7. Just to put a counter argument… I would rather have the money in my control (albeit 40% less of it after tax) than locked away in a pension. The future may have a tendency to come up fast but is also has a tendency to be unexpected. I am no expert but AFAIK if you put the money into a pension: • You cannot touch any of it until 55 (although that can change, it was 50 when I started a pension so best not to make any plans) • At 55 you can only get 25% of it back • The remaining 75% has to be used to purchase an annuity • You only have a small window of time to purchase your annuity and if rates are bad at that time, tough! • The income from your annuity is subject to tax (so you are only deferring your tax and hoping that the bill will be less when you are drawing your pension – yes, this may be likely but who knows what may happen with tax rates decades into the future?) If a great business/investment opportunity comes along you can’t get your money out to take advantage of it. If you get sick you can’t pull the money out to pay for treatment or care (except for a small number of terminal diseases) or make your final days more comfortable. If a family member gets sick you can’t pull the money out to pay for treatment or care. If you go through a hard patch financially you can’t pull the money out to help keep you in your home, keep your business afloat, keep your kid in school or whatever. This is before you get into questions of what are you going to invest your pension in and whether it will actually give you any kind of return... See here for more: http://www.independent.co.uk/news/business/news/ftse-100-index-unlikely-to-see-6900-level-again-for-15-years-596778.html
  8. I think that's the point I'm reaching. I was lucky enough to have had the material things... they're not all they're cracked up to be. One option may be to get the occassional job in the Middle East now I have contacts here. Few months of slaving away in the sun followed by long breaks somewhere with a more relaxed way of life enjoying skiing, kayaking, hiking, etc.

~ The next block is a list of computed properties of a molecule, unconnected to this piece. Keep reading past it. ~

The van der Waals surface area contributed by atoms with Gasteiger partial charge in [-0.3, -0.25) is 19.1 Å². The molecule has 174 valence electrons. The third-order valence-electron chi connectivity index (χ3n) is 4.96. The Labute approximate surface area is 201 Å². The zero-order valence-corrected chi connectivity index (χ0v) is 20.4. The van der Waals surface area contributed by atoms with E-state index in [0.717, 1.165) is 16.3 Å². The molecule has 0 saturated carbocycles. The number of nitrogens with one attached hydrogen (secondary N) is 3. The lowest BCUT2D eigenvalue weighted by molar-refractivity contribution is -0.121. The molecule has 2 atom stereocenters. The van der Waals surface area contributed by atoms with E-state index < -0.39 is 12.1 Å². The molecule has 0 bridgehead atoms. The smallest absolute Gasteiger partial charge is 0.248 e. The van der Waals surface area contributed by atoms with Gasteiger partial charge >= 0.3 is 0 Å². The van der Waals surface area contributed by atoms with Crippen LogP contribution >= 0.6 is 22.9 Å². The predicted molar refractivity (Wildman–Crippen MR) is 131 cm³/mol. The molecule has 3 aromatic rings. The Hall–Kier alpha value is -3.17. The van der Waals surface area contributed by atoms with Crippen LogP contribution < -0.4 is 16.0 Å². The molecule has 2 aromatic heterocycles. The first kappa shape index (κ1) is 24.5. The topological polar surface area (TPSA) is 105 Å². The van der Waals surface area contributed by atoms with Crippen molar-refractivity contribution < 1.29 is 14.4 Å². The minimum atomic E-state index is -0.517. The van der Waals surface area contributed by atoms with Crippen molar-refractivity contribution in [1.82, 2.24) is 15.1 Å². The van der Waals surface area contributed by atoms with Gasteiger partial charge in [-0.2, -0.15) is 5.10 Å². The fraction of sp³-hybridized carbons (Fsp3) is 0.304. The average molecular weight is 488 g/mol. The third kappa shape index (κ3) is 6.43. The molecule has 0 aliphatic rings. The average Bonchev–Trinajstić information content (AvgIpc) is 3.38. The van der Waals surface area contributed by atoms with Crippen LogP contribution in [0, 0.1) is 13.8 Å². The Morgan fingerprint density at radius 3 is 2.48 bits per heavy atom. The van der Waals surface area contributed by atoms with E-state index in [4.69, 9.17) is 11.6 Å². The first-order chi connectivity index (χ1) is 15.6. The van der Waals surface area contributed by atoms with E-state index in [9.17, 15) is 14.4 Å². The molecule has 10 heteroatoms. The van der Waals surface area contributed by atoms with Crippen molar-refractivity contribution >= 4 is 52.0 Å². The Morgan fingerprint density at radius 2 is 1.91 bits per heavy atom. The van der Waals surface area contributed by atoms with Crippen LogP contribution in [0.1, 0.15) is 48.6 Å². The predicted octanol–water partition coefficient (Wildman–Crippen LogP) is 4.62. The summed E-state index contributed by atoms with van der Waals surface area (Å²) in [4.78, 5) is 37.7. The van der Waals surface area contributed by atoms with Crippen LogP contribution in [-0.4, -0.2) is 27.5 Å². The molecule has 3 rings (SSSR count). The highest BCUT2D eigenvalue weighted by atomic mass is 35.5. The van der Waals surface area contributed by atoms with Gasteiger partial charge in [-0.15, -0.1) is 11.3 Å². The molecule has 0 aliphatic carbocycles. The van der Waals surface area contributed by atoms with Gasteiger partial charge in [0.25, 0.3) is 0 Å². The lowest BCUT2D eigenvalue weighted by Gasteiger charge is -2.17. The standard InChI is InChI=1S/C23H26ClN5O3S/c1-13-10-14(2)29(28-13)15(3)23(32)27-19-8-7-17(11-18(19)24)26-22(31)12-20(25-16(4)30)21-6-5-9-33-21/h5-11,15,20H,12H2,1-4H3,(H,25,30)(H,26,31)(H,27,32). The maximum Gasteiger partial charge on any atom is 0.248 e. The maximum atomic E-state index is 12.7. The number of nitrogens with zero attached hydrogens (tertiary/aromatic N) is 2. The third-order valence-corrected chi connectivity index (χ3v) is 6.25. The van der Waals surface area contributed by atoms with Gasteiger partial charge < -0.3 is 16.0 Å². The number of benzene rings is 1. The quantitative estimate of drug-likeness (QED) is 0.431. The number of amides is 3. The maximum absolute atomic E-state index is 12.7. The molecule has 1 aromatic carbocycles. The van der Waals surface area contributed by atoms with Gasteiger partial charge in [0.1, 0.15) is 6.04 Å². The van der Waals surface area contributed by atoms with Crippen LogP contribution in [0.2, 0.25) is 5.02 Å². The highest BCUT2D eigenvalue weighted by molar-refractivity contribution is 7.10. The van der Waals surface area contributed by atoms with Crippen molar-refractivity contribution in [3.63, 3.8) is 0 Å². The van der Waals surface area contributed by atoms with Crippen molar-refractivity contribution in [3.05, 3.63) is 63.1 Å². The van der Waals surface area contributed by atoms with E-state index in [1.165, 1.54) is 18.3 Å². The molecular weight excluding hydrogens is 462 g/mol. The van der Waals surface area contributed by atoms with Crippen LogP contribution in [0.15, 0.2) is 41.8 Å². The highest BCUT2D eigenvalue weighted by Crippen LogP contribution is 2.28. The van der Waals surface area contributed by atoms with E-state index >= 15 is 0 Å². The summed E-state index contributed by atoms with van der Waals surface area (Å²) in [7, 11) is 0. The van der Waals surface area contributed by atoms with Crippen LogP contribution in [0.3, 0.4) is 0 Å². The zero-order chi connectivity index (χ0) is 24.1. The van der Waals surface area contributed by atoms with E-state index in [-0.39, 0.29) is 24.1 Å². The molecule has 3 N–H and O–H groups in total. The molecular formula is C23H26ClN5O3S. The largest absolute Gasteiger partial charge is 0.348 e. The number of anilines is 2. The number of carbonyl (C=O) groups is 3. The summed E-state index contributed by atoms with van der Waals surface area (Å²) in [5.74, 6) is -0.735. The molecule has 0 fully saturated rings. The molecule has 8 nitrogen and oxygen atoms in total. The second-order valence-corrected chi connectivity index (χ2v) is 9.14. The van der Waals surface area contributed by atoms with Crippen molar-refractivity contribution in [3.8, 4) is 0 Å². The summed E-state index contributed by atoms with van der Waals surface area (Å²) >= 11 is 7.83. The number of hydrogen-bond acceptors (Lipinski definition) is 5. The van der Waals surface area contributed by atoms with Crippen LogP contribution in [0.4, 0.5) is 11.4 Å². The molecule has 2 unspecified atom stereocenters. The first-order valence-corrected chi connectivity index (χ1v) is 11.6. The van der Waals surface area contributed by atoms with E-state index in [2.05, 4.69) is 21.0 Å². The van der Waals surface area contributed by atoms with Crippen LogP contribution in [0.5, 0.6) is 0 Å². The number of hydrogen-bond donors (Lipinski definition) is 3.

9. I imagine NZ must feel pretty isolated and insignificant (on the world scale) to a youngster - which is exactly why I imagine it would be a nice country to live in. A colleague moved out to Oz with his family a year or so ago and seems to be loving it, although I've heard of plenty of stories of Brits giving up and heading back to the UK. I'll be looking for quality of life, not a mega-bucks job. Unfortunately in the UK you seem to need the mega-bucks job (with the stress and hours that go with it) to afford even the basics - hence not much scope for quality.
  10. Unfortunately I'm the wrong side of 30 for one of those 12 month work visas although it looks like I could get a visa if I got a job offer (degree educated, professional qualifications, work in IT). I've already made my break with the UK and I'm something of a nomad now so it's not exactly moving 'lock stock' or at least what the 'lock stock' consists of is little more than a few suitcases worth and a healthy bank balance Well, that and a house I co-own with my ex-gf but haven't lived in for three years and hope to be shot of within the next six months... but that's a whole other thread!
  11. Currently applying for an Irish passport. Part of my travelling may involve an overland trip from UK to OZ through places where Brits are not the most popular nationality.